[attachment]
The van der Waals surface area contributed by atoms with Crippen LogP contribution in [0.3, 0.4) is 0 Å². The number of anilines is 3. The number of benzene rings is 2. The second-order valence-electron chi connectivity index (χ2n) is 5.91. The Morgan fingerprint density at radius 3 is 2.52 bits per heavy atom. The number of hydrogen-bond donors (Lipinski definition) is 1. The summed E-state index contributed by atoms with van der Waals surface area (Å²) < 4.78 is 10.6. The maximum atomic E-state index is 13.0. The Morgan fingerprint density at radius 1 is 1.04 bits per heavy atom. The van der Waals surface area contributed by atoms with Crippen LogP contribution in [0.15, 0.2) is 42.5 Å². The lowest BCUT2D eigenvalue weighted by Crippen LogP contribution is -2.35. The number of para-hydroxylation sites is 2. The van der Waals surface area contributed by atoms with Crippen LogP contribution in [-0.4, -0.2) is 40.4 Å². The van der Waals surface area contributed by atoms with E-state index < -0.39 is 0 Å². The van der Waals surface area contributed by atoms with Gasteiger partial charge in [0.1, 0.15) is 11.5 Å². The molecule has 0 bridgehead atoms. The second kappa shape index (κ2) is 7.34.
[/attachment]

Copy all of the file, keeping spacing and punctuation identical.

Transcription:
The van der Waals surface area contributed by atoms with Crippen LogP contribution in [0.3, 0.4) is 0 Å². The number of anilines is 3. The number of benzene rings is 2. The second-order valence-electron chi connectivity index (χ2n) is 5.91. The Morgan fingerprint density at radius 3 is 2.52 bits per heavy atom. The number of hydrogen-bond donors (Lipinski definition) is 1. The summed E-state index contributed by atoms with van der Waals surface area (Å²) < 4.78 is 10.6. The maximum atomic E-state index is 13.0. The Morgan fingerprint density at radius 1 is 1.04 bits per heavy atom. The van der Waals surface area contributed by atoms with Crippen LogP contribution in [0.15, 0.2) is 42.5 Å². The lowest BCUT2D eigenvalue weighted by Crippen LogP contribution is -2.35. The number of para-hydroxylation sites is 2. The van der Waals surface area contributed by atoms with Crippen LogP contribution in [-0.4, -0.2) is 40.4 Å². The van der Waals surface area contributed by atoms with E-state index < -0.39 is 0 Å². The van der Waals surface area contributed by atoms with Gasteiger partial charge in [0.1, 0.15) is 11.5 Å². The molecule has 0 bridgehead atoms. The second kappa shape index (κ2) is 7.34.